I remember feeling angry when I heard that. Boys do read. I was a bit of a reluctant reader, but I read. And those are absolutely crucial years, when a young man is figuring out who he is and establishing patterns that will last a lifetime. The real danger in what she said is that it can become a self-fulfilling prophecy. If writers don't write books for boys, and editors don't publish them, then boys won't read. So I consciously tried to write books for boys in that age group that I would have enjoyed reading when I was in junior high school and high school.

ETC: How did you get the idea for Dark Angel?

DAVID: Fifteen years ago I wrote a short story about two brothers who take a drive to Atlantic City. The younger brother was a good boy who followed the rules and did well in school. But the older one was constantly getting into trouble and had spent time in prison. They'd never spoken honestly to each other about the different paths their lives had taken. And then, coming home from a casino one night, all their anger bubbled up to the surface and exploded in a tense, almost violent confrontation. I loved the story and always felt it could be a novel, but I didn't have the underlying complexities necessary to deepen it and turn it from a story into a book.

Twelve years after I wrote the short story, I had dinner with a psychiatrist in Manhattan. We got into a discussion of how and why people act the way they do. He was an expert in the chemical causes of human behavior, and believed that much of human action can be explained on the molecular level. He pointed to drugs that can modify different human behaviors. He said that in the next fifteen to twenty years, thousands of new designer drugs will be coming out that will be used to change a variety of dangerous and criminal human behaviors.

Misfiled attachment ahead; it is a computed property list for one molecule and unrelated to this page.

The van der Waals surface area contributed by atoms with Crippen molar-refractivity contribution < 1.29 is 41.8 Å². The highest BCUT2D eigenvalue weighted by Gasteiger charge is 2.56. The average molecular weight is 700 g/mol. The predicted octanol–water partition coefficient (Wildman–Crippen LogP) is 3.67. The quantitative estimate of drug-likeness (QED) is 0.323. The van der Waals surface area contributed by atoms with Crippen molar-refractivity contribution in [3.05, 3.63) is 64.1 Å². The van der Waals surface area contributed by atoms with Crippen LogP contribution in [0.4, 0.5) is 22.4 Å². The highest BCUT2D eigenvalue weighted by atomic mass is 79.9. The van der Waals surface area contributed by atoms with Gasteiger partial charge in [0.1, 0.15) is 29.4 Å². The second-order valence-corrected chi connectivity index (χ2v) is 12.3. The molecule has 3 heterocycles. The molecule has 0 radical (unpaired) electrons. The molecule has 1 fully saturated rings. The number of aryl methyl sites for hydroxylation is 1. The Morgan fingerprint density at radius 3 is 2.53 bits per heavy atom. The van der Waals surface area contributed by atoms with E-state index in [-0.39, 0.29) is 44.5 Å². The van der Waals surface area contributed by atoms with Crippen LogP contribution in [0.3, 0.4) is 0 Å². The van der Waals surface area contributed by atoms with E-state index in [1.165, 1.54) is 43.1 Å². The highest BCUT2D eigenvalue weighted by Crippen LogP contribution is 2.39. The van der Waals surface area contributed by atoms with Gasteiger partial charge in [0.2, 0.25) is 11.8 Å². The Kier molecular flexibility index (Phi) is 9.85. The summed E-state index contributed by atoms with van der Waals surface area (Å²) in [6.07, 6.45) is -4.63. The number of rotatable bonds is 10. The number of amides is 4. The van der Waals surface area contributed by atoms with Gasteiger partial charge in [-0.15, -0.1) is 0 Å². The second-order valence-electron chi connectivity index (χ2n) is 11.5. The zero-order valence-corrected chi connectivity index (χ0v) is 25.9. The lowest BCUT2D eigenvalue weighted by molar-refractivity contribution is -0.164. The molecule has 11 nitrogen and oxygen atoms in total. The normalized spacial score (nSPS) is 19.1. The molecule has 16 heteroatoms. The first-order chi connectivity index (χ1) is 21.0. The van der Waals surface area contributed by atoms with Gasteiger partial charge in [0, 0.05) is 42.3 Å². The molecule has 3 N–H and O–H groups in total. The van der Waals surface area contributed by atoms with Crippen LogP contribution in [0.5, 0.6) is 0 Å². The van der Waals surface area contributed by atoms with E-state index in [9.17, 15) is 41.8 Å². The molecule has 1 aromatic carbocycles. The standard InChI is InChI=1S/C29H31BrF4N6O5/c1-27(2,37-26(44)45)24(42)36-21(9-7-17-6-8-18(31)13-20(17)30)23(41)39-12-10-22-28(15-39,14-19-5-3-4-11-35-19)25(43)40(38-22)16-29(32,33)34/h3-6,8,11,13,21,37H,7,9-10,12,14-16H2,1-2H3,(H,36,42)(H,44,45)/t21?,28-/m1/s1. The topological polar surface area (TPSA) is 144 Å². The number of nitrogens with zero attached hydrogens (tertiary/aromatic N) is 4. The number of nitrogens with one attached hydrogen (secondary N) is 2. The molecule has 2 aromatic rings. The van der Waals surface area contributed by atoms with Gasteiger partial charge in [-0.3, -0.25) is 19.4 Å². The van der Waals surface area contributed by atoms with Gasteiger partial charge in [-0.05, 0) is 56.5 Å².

Of course, this raised the deeper question of whether good and evil really exist. If you can give a thief a drug and he will stop stealing, or a rapist a drug and he will stop raping, or a murderer a drug and he will stop killing, then was that person really bad to start with, or was he just lacking some chemical component that the rest of us have?

We got into an argument. I said that while I understand that many of the mechanisms for human behavior are chemical, I still believe in free will. I believe that people choose to act well or badly, and that they are responsible for their choices. And if someone acts criminally, and especially if they harm someone else, than they should be held responsible and they should be punished.

I came home from the dinner and went to sleep, and when I woke up I knew I had found the deeper issue I needed to expand my short story about the two brothers into a novel. So after fifteen years I figured out how to write Dark Angel.

ETC: What's next?

DAVID: I'm working on a trilogy for my publisher Farrar, Straus & Giroux. The first book, Firestorm, is finished and will be published in Fall of 2006. It's very fast moving and combines my two careers, YA coming of age stories and action screenplays for Hollywood.

ETC: Can you talk a little about your Hollywood side?

DAVID: In the last fifteen years I've written more than thirty screenplays for the different Hollywood studios. My produced movies include "Kiss the Girls," "Desperate Measures," and most recently "Walking Tall" starring The Rock. I love writing YA books, but I wanted to try to capture the pace and excitement of what I do for Hollywood in a coming of age novel. Firestorm moves like lightning. I think boys will enjoy reading it, and help me to continue to prove that editor wrong -- boys do read!

Photograph of David Klass (c) Giselle Benatar.